Indices of young adults' social network and friend relationships
Cardea, Jane Mannweiler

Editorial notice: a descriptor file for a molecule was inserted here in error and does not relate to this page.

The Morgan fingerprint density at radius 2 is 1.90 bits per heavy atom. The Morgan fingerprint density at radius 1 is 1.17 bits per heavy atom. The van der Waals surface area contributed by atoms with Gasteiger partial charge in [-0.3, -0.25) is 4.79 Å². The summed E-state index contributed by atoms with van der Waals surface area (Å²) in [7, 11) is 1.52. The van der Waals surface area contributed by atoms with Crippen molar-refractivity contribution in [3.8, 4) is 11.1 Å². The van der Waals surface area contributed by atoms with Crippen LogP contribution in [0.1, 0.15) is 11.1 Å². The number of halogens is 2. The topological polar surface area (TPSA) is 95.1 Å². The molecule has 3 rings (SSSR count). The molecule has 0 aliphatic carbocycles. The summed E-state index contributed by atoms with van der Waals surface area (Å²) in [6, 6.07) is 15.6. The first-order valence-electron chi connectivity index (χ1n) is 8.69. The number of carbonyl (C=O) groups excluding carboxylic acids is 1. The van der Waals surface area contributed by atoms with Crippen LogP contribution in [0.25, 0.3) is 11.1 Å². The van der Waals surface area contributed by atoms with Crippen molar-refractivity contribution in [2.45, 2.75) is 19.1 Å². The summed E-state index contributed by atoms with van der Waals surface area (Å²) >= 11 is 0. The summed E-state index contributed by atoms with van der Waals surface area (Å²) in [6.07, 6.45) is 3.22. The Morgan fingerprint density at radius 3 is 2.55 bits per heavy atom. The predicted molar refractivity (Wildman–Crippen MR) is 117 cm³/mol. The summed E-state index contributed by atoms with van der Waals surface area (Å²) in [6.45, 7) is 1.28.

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The mid-range theory Consequential Relationism provided conceptual grounding for the empirical investigation of young adults' social network. Data were collected from 288 young, similarly aged adults, 72 males and 72 females from each of two cohorts. It was hypothesized that the numerous variables employed by researchers and clinicians to describe social networks could be reduced to at least two meaningful dimensions labeled structure and process. The hypothesis was confirmed utilizing factor analytic procedures. A second hypothesis stated that empirically defined dimensions could be utilized to predict young adults' personal well being and stress buffering capacities. This hypothesis also was confirmed. Cohort and gender differences were examined across both hypotheses.